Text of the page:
Since then, Mojahid and his deputies in Jemaat, Mohammad Kamaruzzaman and Abdul Quader Molla, were executed for alleged war crimes. The tribunal named former Jamaat chief Ghulam Azam as the mastermind of mass killings targeting Bangladeshis in 1971, but considered his age – 91 – when sentencing him to life in prison, where he died on Oct. 23, 2014.

Another top-ranking Jamaat leader, Delwar Hossain Sayeedi, was sentenced to life, while fugitive Jamaat leader Abul Kalam Azad faces execution.

Death sentences were ordered for Nizami, Mir Quasem Ali, former MP Abdus Subhan, A.T.M Azharul Islam and fugitive Chowdhury Mueen-Uddin. Former BNP government minister Abdul Alim died in prison after receiving a life sentence.

The tribunal has also sentenced to death Mobarak Hossain, a leader of the ruling Awami League, and Syed Mohammad Kaiser, a leader of the Jatiya Party, now the main opposition party in parliament.

A sitting MP, Abdul Hannan of the Jatiya Party, and his son face trials on war-crime charges.

‘They are known to everyone’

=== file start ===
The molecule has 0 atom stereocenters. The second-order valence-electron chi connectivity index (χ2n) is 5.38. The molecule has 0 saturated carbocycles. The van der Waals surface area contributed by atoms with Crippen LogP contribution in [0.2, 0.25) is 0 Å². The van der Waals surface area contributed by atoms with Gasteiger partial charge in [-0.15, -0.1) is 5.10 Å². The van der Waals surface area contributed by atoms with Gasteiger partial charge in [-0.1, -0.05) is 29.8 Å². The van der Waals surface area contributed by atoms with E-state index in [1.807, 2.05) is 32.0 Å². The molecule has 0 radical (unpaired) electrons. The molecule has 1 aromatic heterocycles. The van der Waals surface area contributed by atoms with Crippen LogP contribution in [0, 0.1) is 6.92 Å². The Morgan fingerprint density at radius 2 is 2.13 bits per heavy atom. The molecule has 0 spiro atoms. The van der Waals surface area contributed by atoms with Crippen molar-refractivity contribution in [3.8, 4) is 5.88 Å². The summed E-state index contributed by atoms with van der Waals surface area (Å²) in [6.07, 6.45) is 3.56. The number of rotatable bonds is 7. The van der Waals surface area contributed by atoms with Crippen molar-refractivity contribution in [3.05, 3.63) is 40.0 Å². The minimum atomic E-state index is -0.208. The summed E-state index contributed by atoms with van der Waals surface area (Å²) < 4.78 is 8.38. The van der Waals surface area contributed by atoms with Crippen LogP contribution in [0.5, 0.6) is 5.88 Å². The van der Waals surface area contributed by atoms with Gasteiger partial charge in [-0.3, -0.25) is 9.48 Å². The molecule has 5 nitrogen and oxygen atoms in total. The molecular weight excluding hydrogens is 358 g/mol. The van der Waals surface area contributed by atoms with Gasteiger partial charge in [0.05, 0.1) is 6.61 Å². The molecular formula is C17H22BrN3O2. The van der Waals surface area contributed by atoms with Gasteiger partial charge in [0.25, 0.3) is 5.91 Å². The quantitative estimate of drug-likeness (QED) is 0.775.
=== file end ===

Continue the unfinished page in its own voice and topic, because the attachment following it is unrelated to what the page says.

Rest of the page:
According to the chief prosecutor Dasgupta, in 2009 and 2013 the government added provisions for appeal to make war crimes trials more transparent and democratic.

The moves have drawn support from Bangladeshi human rights activists, who support death sentences for war criminals.

“The BNP’s allegation that the government has been eliminating the opposition on the pretext of trying the war criminals is not correct. All the persons arrested for war crimes such as Ghulam Azam, Motiur Rahman Nizami, Salahuddin Quader Chowdhury, Ali Ahsan Mojahid and others were listed in the national document on Bangladesh’s war of independence,” Khushi Kabir, a leading human rights and development activist, told BenarNews, referring to a list of suspected war criminals that was compiled soon after independence.

People became united around the issue of the death penalty after Abdul Quader Molla flashed a victory sign following his sentencing to life in prison in February 2013, Imran H. Sarker, spokesman for Gonojagoron Moncho (Mass Awakening Platform), a grassroots movement that demands capital punishment for all war criminals, told BenarNews.

The Supreme Court overruled the tribunal, ordering Molla’s execution in December 2013.

“You talk to any common people in the street, they will answer that the arrested persons were razakars (war criminals). They are known to everyone. The war criminals thought that they would never be tried,” Sarker said.